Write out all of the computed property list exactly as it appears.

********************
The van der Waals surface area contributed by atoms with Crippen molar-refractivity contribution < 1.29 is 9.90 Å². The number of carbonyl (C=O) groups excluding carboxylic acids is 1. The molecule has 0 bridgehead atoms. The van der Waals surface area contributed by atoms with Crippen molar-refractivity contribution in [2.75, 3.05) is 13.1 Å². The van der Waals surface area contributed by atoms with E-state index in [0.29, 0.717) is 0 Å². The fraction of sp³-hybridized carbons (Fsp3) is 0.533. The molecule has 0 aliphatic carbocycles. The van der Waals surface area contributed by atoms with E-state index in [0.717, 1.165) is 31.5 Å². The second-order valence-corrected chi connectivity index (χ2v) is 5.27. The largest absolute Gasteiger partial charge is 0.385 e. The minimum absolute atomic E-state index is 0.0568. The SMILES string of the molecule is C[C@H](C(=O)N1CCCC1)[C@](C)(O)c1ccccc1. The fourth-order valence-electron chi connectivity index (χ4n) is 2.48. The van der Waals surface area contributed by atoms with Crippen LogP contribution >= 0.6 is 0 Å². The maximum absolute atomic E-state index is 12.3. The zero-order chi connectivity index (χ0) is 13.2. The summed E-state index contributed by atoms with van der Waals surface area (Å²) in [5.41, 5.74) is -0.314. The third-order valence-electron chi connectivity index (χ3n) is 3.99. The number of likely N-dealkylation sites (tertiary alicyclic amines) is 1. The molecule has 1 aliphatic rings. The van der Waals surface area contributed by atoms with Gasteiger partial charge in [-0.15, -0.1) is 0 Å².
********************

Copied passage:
The van der Waals surface area contributed by atoms with Crippen molar-refractivity contribution < 1.29 is 9.90 Å². The number of carbonyl (C=O) groups excluding carboxylic acids is 1. The molecule has 0 bridgehead atoms. The van der Waals surface area contributed by atoms with Crippen molar-refractivity contribution in [2.75, 3.05) is 13.1 Å². The van der Waals surface area contributed by atoms with E-state index in [0.29, 0.717) is 0 Å². The fraction of sp³-hybridized carbons (Fsp3) is 0.533. The molecule has 0 aliphatic carbocycles. The van der Waals surface area contributed by atoms with E-state index in [0.717, 1.165) is 31.5 Å². The second-order valence-corrected chi connectivity index (χ2v) is 5.27. The largest absolute Gasteiger partial charge is 0.385 e. The minimum absolute atomic E-state index is 0.0568. The SMILES string of the molecule is C[C@H](C(=O)N1CCCC1)[C@](C)(O)c1ccccc1. The fourth-order valence-electron chi connectivity index (χ4n) is 2.48. The van der Waals surface area contributed by atoms with Crippen LogP contribution >= 0.6 is 0 Å². The maximum absolute atomic E-state index is 12.3. The zero-order chi connectivity index (χ0) is 13.2. The summed E-state index contributed by atoms with van der Waals surface area (Å²) in [5.41, 5.74) is -0.314. The third-order valence-electron chi connectivity index (χ3n) is 3.99. The number of likely N-dealkylation sites (tertiary alicyclic amines) is 1. The molecule has 1 aliphatic rings. The van der Waals surface area contributed by atoms with Gasteiger partial charge in [-0.15, -0.1) is 0 Å².